If we focus specifically on IT, we can see that even today IT systems have a large influence on the quality of the business capabilities that underpin a company’s offerings. Every business is competing for selection against competitors with other applications – and software is increasingly moving to the core as business becomes ‘digital’; as a result it is clear that IT is a major (and increasing) factor in deciding the ‘fitness’ of any particular business versus another. In this context we can see that the degree to which IT helps or hinders a business makes a huge difference to the quality of its ‘traits’ – both individually and in aggregation. IT can therefore be a significant influence on whether a business’s offerings are ‘fit’ when judged by the evolutionary algorithm of the market.
Despite the illusion of change over the last 30 years, at the macro level things have actually been relatively static from a technology perspective. While we have moved from mainframes to client-server and from client-server to the Web the fundamental roles of business and IT have remained unchanged (i.e. firms exist to minimise the transaction costs of doing business by building scale and such businesses spend a lot of money on owning and operating IT in pursuit of efficiencies and consistency across their large scale operations). In reality most IT investment has therefore been inward facing and viewed as a cost of doing business (a ‘tax’ as Massimo would describe it) rather than a platform for the delivery of innovation and differentiation from an external perspective.
Under this model we have seen large businesses use their scale to pay for IT products and services that are inaccessible to smaller organisations. Over time -because the focus has often been on efficiencies and standardisation – many IT estates have tended to converge around similar packaged applications and technology. This convergence has all but wiped out the flexibility required for business differentiation while simultaneously placing organisations functionally and temporally in lockstep (as a concrete example it is no surprise that all companies are facing huge challenges as a result of mobility or that their challenges are more or less the same). Together these developments have led to a broadly static business environment in which a smaller number of large companies dominate each market segment, providing mediocre levels of innovation and service while dictating both the shape of industries and the kinds of offerings consumers can expect from each.
As a result while IT has enabled large scale efficiencies, it has led to the situation outlined by Massimo – a situation in which businesses have huge investment responsibilities, a crushing burden from bloated support and delivery organisations and a limited ability to evolve quickly (if at all). The irony is that it has done this equally to all organisations who could afford it, however,while simultaneously acting as a competitive barrier by limiting the economies of scale that can be achieved by organisations who could not. As a result the costs, complexity, inflexibility and balkanisation around industry boundaries – along with a lack of innovation and customer-centricity – have become part of the settled fabric of business.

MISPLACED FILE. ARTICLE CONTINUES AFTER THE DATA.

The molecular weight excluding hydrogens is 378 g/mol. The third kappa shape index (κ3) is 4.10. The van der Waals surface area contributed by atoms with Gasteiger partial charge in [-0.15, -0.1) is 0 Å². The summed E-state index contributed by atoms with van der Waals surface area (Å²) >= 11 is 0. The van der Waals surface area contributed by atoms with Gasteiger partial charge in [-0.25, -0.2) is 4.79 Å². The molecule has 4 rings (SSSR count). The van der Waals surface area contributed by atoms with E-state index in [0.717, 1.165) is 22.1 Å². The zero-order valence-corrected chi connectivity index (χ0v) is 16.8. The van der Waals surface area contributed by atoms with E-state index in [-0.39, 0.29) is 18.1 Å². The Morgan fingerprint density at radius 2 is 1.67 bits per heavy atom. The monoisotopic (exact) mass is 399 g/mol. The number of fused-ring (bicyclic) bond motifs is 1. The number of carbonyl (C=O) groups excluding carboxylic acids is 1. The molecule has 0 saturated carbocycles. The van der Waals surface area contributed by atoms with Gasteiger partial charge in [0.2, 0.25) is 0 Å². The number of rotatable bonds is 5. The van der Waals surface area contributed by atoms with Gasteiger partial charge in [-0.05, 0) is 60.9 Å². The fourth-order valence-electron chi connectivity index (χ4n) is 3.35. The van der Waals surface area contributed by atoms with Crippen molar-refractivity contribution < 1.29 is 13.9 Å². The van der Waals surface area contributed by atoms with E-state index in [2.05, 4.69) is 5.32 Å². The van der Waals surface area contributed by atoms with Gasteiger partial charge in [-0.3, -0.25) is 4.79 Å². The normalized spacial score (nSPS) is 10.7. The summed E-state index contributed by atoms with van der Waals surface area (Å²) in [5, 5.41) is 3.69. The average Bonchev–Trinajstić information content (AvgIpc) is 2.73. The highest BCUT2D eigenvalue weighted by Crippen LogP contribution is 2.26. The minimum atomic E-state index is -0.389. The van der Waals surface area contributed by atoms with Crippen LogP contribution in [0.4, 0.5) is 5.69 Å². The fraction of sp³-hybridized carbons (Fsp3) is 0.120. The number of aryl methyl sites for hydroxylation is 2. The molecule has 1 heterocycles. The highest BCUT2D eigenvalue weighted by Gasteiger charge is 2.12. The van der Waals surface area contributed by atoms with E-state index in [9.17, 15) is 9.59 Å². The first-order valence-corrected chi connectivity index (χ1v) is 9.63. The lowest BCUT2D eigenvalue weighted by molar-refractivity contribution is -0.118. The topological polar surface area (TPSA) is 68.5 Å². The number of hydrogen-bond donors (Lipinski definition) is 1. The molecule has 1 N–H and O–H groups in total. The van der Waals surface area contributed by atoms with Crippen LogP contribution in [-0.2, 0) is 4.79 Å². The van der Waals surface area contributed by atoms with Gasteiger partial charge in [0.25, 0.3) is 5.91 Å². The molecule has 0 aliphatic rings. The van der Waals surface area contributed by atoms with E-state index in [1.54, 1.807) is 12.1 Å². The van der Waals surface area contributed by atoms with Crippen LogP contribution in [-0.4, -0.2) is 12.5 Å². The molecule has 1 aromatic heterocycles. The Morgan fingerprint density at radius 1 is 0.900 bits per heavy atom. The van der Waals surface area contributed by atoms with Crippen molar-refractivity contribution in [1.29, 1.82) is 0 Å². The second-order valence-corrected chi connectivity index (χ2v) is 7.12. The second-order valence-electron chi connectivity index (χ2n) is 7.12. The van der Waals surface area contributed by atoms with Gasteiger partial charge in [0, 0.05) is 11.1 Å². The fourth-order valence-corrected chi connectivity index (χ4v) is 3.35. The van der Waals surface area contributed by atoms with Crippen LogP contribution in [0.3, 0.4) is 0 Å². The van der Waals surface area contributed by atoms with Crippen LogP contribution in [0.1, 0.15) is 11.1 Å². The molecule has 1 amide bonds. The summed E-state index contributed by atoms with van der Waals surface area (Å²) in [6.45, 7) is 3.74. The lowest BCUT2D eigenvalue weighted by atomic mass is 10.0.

While this has not been a significant issue for large organisations during an extended period of relative stability, it does however threaten to create significant challenges as a result of any disruption to the status quo. It is perhaps interesting to think of today’s businesses as the dinosaurs of the modern age – large and perfectly adapted to the warm and plant rich environment in which they exist unchallenged.
Over the last few years, however, we have seen the genesis of a major disruption – a disruption that is going to change the evaluation criteria of the market and require the development of wholly different traits to succeed. As cloud delivery models, large scale mobility and the mass sharing of content in social graphs converge I believe that they herald a ‘punctuated equilibrium’ whose effects on business will be profound. These are not just technology changes but rather a change to the fundamental environment in which we all work, play and socialise – and a signal that business models and even industry boundaries are up for radical change.
The possibilities that these advances create in tandem are akin to an emerging ice age for large businesses and their technology providers – an age in which businesses must fight for every customer and must mutate their organisations, business models and technology to attain a new definition of ‘fitness’. The easy days of domination through mass and an abundance of low hanging cash to be grazed are passing.
In part 2 of this post I will therefore talk more about the nature of this punctuated equilibrium and my personal views on the shifts in business and technology models that will be required to survive it.